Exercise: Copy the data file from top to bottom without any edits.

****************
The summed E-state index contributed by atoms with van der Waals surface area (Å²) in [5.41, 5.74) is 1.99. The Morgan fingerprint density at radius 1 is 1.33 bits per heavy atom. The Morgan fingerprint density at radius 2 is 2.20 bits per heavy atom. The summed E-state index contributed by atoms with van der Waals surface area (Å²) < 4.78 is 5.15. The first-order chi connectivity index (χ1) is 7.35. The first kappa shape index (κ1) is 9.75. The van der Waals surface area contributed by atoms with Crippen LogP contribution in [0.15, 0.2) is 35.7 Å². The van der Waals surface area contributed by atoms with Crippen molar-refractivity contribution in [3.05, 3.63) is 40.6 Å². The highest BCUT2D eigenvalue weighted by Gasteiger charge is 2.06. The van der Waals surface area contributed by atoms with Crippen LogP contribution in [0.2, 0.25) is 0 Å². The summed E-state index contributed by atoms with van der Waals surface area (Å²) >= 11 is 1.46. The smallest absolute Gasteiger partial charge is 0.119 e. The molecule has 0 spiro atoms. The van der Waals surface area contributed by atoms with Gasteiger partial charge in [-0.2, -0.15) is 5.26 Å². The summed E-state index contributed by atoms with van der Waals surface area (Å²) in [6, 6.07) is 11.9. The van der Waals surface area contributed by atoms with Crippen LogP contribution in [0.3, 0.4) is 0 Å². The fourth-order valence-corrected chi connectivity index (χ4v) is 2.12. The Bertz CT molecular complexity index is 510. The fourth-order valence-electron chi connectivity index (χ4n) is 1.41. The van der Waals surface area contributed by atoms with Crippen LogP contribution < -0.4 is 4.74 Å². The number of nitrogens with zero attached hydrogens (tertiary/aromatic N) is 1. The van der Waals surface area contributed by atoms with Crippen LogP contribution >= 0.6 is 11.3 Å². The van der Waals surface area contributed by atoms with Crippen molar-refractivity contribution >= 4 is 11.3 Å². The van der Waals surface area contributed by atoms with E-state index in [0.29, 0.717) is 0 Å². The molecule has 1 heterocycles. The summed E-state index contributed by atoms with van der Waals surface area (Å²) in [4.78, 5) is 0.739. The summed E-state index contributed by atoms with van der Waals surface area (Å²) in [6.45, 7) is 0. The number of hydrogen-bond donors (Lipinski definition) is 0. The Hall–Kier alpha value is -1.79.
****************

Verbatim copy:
The summed E-state index contributed by atoms with van der Waals surface area (Å²) in [5.41, 5.74) is 1.99. The Morgan fingerprint density at radius 1 is 1.33 bits per heavy atom. The Morgan fingerprint density at radius 2 is 2.20 bits per heavy atom. The summed E-state index contributed by atoms with van der Waals surface area (Å²) < 4.78 is 5.15. The first-order chi connectivity index (χ1) is 7.35. The first kappa shape index (κ1) is 9.75. The van der Waals surface area contributed by atoms with Crippen LogP contribution in [0.15, 0.2) is 35.7 Å². The van der Waals surface area contributed by atoms with Crippen molar-refractivity contribution in [3.05, 3.63) is 40.6 Å². The highest BCUT2D eigenvalue weighted by Gasteiger charge is 2.06. The van der Waals surface area contributed by atoms with Crippen LogP contribution in [0.2, 0.25) is 0 Å². The summed E-state index contributed by atoms with van der Waals surface area (Å²) >= 11 is 1.46. The smallest absolute Gasteiger partial charge is 0.119 e. The molecule has 0 spiro atoms. The van der Waals surface area contributed by atoms with Gasteiger partial charge in [-0.2, -0.15) is 5.26 Å². The summed E-state index contributed by atoms with van der Waals surface area (Å²) in [6, 6.07) is 11.9. The van der Waals surface area contributed by atoms with Crippen LogP contribution in [0.3, 0.4) is 0 Å². The fourth-order valence-corrected chi connectivity index (χ4v) is 2.12. The Bertz CT molecular complexity index is 510. The fourth-order valence-electron chi connectivity index (χ4n) is 1.41. The van der Waals surface area contributed by atoms with Crippen LogP contribution < -0.4 is 4.74 Å². The number of nitrogens with zero attached hydrogens (tertiary/aromatic N) is 1. The van der Waals surface area contributed by atoms with Crippen LogP contribution >= 0.6 is 11.3 Å². The van der Waals surface area contributed by atoms with Crippen molar-refractivity contribution >= 4 is 11.3 Å². The van der Waals surface area contributed by atoms with E-state index in [0.29, 0.717) is 0 Å². The molecule has 1 heterocycles. The summed E-state index contributed by atoms with van der Waals surface area (Å²) in [4.78, 5) is 0.739. The summed E-state index contributed by atoms with van der Waals surface area (Å²) in [6.45, 7) is 0. The number of hydrogen-bond donors (Lipinski definition) is 0. The Hall–Kier alpha value is -1.79.